How Cold Hands & Feet Can Signal A Hormonal Imbalance

Specifically, freezing digits can shed light on a thyroid issue. Your thyroid is like your body’s “battery pack,” says Dunston, as it sets the rate at which your body burns fuel. “The thyroid tells your body to open up the fat and get that fuel going,” she says. “That hormone is going to all your cells and telling them how to utilize fuel to function.”

So when your thyroid is low, your machinery won’t run as well, so to speak. “It’s like all your cells don’t want to get out of bed,” Dunston says. You might move slowly, feel tired, and—you guessed it—have poor circulation. That’s why some with low thyroid can’t seem to warm up. In fact, research showed that 40% of participants with low-thyroid felt more sensitive to cold. Another study touts cold intolerance as a skin manifestation of hypothyroidism (aka, the condition for underactive thyroid).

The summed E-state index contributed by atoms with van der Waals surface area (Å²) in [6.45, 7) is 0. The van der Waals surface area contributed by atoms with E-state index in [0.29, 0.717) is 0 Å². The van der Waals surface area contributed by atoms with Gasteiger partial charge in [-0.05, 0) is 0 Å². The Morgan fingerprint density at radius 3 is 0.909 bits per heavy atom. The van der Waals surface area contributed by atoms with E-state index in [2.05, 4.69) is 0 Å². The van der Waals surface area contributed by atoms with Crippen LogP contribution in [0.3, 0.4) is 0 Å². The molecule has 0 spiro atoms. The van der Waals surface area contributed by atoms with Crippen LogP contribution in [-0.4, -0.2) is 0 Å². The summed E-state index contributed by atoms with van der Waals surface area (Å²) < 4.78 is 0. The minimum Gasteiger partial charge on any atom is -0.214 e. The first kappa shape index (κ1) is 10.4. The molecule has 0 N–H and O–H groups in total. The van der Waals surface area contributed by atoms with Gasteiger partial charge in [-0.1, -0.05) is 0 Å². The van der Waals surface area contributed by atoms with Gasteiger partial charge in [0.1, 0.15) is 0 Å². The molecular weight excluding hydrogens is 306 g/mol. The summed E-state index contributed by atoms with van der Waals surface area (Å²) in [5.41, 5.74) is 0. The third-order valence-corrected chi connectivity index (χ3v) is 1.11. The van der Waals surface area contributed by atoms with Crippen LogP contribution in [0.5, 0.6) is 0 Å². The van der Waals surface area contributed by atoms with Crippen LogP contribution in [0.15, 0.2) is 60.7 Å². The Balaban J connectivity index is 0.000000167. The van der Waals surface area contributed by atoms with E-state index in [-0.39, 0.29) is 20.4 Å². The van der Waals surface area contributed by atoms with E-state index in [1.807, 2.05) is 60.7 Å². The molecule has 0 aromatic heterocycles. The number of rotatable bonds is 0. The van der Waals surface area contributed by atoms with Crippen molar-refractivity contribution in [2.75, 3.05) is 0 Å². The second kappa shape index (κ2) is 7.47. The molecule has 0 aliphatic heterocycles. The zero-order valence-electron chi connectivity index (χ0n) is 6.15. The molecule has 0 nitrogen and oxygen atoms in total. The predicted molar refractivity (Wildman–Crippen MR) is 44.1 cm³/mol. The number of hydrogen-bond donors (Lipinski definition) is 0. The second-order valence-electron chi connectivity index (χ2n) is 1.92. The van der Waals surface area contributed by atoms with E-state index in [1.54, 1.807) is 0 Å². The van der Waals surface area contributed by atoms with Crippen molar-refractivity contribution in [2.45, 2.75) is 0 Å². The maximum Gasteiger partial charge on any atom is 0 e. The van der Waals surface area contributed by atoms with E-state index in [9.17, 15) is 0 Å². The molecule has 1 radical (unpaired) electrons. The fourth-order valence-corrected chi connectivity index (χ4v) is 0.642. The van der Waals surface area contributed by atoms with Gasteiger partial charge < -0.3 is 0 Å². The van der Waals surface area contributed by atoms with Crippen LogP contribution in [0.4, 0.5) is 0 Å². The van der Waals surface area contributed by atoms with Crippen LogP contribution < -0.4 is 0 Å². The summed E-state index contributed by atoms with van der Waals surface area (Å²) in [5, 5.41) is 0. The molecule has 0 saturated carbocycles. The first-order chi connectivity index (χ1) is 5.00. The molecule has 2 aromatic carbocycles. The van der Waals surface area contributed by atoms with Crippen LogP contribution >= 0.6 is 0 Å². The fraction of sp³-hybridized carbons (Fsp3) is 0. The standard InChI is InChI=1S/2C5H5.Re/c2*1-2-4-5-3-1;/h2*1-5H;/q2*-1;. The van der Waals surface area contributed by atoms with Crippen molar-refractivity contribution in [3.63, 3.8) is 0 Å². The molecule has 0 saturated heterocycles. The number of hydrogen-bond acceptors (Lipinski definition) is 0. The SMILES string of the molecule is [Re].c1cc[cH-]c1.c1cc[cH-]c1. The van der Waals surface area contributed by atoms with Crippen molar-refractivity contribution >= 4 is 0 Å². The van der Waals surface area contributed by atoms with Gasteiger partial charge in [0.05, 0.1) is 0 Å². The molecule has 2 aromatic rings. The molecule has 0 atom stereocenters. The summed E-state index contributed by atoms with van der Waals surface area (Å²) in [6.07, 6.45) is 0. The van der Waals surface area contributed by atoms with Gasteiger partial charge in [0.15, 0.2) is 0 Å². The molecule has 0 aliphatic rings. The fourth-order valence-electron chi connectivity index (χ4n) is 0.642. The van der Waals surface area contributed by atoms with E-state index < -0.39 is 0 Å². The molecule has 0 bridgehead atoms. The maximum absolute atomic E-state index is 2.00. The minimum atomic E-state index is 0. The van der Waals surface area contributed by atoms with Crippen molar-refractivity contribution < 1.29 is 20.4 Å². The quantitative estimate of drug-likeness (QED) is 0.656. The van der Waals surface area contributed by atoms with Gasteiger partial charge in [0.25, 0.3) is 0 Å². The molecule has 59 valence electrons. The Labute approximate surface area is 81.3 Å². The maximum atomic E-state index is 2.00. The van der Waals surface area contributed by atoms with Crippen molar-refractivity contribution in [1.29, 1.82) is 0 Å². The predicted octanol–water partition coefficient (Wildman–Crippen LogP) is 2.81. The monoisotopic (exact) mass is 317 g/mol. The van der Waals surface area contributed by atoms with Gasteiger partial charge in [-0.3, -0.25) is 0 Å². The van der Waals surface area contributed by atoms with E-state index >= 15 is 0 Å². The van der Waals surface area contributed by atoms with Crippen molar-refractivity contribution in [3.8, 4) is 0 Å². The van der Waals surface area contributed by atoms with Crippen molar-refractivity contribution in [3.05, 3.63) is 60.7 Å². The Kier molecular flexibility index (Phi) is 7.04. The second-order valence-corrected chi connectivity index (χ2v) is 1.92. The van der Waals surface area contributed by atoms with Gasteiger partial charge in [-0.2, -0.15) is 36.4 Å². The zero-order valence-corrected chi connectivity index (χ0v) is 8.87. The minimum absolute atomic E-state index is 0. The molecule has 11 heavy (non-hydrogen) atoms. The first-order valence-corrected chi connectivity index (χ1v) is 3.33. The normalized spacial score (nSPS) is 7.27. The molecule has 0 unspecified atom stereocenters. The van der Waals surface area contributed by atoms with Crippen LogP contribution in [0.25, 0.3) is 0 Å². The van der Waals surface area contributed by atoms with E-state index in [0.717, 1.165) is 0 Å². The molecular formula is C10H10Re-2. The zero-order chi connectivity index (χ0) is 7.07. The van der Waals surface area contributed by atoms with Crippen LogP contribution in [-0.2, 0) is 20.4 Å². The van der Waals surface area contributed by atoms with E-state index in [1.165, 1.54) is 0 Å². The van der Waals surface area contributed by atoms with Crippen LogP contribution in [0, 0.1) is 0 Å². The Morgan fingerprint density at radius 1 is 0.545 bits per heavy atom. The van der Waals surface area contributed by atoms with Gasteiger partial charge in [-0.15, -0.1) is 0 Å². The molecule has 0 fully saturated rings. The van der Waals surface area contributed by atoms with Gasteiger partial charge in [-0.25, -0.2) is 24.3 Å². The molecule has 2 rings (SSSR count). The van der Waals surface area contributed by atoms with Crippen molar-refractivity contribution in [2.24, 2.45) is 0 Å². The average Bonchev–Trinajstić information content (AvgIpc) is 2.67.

Of course, that’s not to say if you have cold extremities you immediately have a hormonal issue—poor circulation can happen for a number of reasons, not all of them relating to hormones. It’s not always end-all-be-all, but Dunston recommends seeing the forest for the trees: Say, if you can’t lose stubborn weight and have trouble sleeping, anxiety, hair loss, and cold hands and feet, you might want to check up on those hormones. “If you have any of those additional symptoms, that can alert you to a thyroid problem,” Dunston adds. 

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